Throughout the master class in CMC’s Concert Hall, Ohlsson was personable, insightful, and instructive. He affirmed how each student played, and showed respect for the students as young musicians taking this journey through their music studies.

Ohlsson was very detailed in his feedback for the students. Here are just a few observations he shared:

Sonata in D, Hob.XVI:24 by Franz Joseph Haydn, performed by Rebecca Portnoy
He gave Rebecca tips for the articulation of fast runs, then worked on the legato areas in contrast. He asked her to almost overlap the notes in her pedal work. Other suggestions were to take more time at the fermata in order to build anticipation, and to add an element of humor.

Arabesque No. 1 by Claude Debussy, performed by Daniel Shin
He recommended that Daniel make his tone project more during softer moments so that the audience can appreciate them. He suggested that the pianist think about dynamics and their relationship to one another. He also made voicing suggestions within a chord.

Fantasy in D minor, K. 397 by Wolfgang Amadeus Mozart, performed by Brenton Lai
He showed Brenton how to make the piece sound more operatic with dramatic dynamic changes. He also offered more ways to practice runs, emphasizing the importance of practicing each hand individually. This way, you can appreciate the role of what each hand has to do.

Said Juliet McComas, “As a faculty member, it is valuable to hear another perspective and opinion on our students’ playing. If you share an opinion with the guest artist, it may be put in another way that reaches the students.”

Lilia Zheltova agreed, and shared her experience as the teacher of one of the participants: “My heart was pounding while Brenton was playing. I think I was much more nervous listening to my student than I would have been if I had been playing for Garrick myself.”

McComas added, “Bravo to the CMC students who put themselves out there in front of Mr. Ohlsson and a rapt audience. All showed extraordinary composure and maturity. There was a lot of happiness all around: the kids knew they did well, and the parents were thrilled and proud.”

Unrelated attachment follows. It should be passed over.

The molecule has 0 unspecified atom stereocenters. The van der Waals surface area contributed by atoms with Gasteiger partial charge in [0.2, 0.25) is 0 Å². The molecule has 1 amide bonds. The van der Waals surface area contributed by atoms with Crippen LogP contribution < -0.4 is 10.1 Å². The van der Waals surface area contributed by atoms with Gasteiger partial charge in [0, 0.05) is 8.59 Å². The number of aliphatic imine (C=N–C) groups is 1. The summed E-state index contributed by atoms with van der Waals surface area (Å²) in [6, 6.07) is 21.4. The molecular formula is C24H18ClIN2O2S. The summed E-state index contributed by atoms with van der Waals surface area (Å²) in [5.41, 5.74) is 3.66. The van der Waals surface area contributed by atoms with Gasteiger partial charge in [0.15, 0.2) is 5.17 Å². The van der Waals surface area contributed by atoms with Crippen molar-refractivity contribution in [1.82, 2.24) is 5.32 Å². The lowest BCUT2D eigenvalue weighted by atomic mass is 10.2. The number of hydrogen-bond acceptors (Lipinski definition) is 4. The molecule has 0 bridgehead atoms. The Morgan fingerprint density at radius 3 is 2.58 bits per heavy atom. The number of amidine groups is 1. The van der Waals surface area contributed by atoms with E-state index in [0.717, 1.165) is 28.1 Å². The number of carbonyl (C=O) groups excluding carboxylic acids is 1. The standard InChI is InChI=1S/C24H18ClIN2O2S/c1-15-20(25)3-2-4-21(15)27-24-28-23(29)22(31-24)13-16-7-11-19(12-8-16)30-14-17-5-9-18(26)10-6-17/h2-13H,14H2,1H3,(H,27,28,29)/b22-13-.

Ohlsson delighted the audience at the end with two Chopin Mazurkas and the Rachmaninoff Prelude in C sharp minor, brilliantly showcasing the dynamic range and tone quality of CMC’s new concert grand. We hope for the chance to host him on our stage again soon!

View photos from the March 2017 Master Class by Linda Nakasone

Community Music Center’s new Yamaha CFX concert grand has been donated by the estate of Donald Oestreicher and by Piedmont Piano Company, with additional gifts from Denny Abrams, Robert Dell, Lawrence Dillon, and Larry Russo.

Thanks to Autodesk designer and CMC volunteer, Paul Fortin!

The artist behind Field Day at CMC

Last June, CMC took part in Autodesk’s Month of Impact and hosted a dream team of communications, social media, and branding volunteers for a day. Among them was Paul Fortin, Art Director at Autodesk. Paul has been with Autodesk for 16 years and is experienced in visual brand identity, graphic design, and event design.

As the volunteer team worked on a communications and social media plan for Field Day at CMC, our first-ever Performathon dedicated to our founder Gertrude Field, Paul sketched out a design that would become the event’s logo:

All of our Field Day communications, including posters, postcards, and digital media featured the logo. CMC received countless compliments on this fun, colorful design, which we look forward to sharing for many more Field Days.